As a former staffer for President Reagan, I know the complex difficulty of reforming the tax code. In 1986, Reagan and his team delivered the last major tax reform legislation. To achieve success today, President Trump and his allies will need the same wit, charm, and patience Reagan demonstrated. Thankfully, House Ways and Means Committee Chairman Kevin Brady (R-TX) is showing some of the smarts it takes to make tax reform a real possibility.
On Thursday, faced with the hot potato issue of carried interest, Brady proposed a middle ground. His amendment, accepted by the Ways and Means Committee, retained the 20-percent rate, while appeasing the White House by merely increasing the minimum asset hold time. Now, the hope is the Senate, led by conservatives like John Thune (R-SD), will adopt the measure.
Brady’s astute political maneuvering on this issue was sorely needed, because without it, this necessary investment incentive would have likely been scrapped completely. Donald Trump and Hillary Clinton didn’t agree on much last year. But one thing they did both agree on was that so called “carried interest” involved a special interest loophole that should be closed.
With his characteristic understatement, Trump said “private equity funds” and “hedge funds” just involved “paper pushers” who were “getting away with murder” due to their tax loopholes. Copying the rhetoric of Barack Obama, he promised to increase their taxes to make sure they were paying their fair share.
Hillary criticized what she called “quarterly capitalism” focused on quick short term profits sacrificing needed investment for long term gains. But they were both wrong. Here is what is involved in “carried interest.”
A group of investors pools their funds to buy a run-down, multi-family, apartment complex in a poor neighborhood. The property needs renovation to become habitable. The investors fix the place up, and reopen it for rental, as low-income housing.
Profits from operation of the restored property are taxed as regular income at regular income tax rates. But when the investors sell the restored property, any profit on the sale is taxed as a capital gain at the lower capital gains tax rates.
There is a fundamental reason for those preferential capital gains tax rates. Capital gains taxes inherently involve double taxation of the property.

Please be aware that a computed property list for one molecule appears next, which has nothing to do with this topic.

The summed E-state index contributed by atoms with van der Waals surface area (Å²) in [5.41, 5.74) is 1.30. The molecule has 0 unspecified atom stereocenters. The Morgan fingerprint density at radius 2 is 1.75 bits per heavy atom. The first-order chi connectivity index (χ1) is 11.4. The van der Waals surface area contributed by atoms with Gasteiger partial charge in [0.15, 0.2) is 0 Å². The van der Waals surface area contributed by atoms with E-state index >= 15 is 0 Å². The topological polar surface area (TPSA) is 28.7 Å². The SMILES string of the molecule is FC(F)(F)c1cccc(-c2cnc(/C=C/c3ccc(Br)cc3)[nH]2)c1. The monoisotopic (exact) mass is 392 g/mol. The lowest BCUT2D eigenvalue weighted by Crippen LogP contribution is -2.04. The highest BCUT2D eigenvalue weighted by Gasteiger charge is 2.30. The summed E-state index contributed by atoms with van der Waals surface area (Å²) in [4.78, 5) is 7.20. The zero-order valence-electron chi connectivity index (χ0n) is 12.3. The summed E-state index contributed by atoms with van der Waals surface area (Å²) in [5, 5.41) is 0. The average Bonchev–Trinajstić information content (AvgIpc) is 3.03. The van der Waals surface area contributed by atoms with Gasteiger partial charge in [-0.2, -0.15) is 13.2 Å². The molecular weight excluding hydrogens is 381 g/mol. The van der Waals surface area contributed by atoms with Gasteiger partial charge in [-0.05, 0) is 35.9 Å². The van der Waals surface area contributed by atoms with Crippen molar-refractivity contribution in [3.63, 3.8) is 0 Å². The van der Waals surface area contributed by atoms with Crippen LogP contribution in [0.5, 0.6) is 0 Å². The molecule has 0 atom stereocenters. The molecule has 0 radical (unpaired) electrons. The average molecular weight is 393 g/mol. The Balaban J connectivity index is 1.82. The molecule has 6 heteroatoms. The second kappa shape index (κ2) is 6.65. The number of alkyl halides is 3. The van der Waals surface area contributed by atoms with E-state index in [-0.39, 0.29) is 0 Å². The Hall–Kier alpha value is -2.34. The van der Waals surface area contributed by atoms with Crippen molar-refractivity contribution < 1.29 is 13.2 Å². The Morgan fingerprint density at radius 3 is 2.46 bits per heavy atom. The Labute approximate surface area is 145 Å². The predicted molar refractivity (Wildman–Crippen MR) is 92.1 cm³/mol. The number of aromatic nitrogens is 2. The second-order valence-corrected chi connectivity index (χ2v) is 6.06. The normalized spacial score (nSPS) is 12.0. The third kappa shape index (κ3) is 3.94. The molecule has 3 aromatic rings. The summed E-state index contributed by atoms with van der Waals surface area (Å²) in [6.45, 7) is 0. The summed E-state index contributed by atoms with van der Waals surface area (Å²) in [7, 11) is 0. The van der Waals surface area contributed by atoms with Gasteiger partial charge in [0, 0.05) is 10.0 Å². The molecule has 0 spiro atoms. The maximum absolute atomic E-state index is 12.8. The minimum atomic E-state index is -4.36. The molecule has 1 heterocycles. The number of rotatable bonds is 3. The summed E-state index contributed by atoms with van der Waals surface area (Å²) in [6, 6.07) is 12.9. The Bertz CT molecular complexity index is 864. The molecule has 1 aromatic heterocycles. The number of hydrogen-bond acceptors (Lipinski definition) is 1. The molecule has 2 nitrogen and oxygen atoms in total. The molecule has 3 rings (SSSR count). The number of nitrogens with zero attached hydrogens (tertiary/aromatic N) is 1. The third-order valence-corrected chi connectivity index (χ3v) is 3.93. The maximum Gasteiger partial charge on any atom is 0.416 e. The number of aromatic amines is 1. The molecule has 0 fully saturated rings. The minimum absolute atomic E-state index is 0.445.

The capital value of the property is equal to the present discounted value of the future operational income stream. If rents go up in the market, that increases operational income, which will already be taxed when it is earned as regular income at regular income tax rates. But that rent increase also increases the capital value of the property. If that capital gain is taxed as well, the rent increase will be effectively taxed twice.
That double taxation can effectively involve taxation of mere inflation, which doesn’t involve any real income to pay the tax. The double taxation and possible taxation of mere inflation grossly deflates any incentive to invest at all, which grossly impairs growth. Capital gains tax increases consequently so often result in declining revenue, due to the declining growth.
For the opposite reasons, lower capital gains taxes tend to produce bursts in investment, jobs, wage increases and economic growth, which means increased revenue.
Private equity funds and hedge funds involve very similar operations to that investor pool fixing up and restoring distressed real estate properties. Except that the equity funds and hedge funds involve buying and fixing up distressed or failing businesses.
The investors pool their funds to buy such businesses, invest capital in improving their operation, performance and profitability, and then ultimately resell the restored businesses back in the marketplace. Any income made from operation of the businesses is taxed as regular income at regular income tax rates.
But when the business is sold, any profit is a capital gain, taxed at the lower capital gains rates. That is how the IRS has taxed private equity funds and hedge funds since the income tax started 100 years ago in 1913.
That is good tax policy followed for good reason. The capital value of the businesses equals the present discounted value of their future operational income stream, which will be taxed when earned at regular income tax rates.
Any increase in that operational income stream will also be taxed at regular income tax rates. But increased operational income also increases the capital value of the business. Capital gains taxes consequently involve double taxation of that increased operational income.
Lower capital gains rates increase investment, not only by equity funds and hedge funds, but also by venture funds providing capital for new startups and expansion of small businesses. That increased investment increases jobs, wages, economic growth, and consequently revenues.
Taxing the capital gain from sale of the restored businesses at higher regular income tax rates would have the opposite effects. It would decrease capital investment, reduce jobs and wages, and slow economic growth, ultimately causing revenues to decline.
Arguably, any taxation of the increased capital value of the businesses, which inherently involves double taxation of operational income, is unfair. So surely at least taxing the capital value at the lower capital gains rates is not a loophole. It is a compromise to restore at least some tax equity, and increase jobs, wages, economic growth and revenue.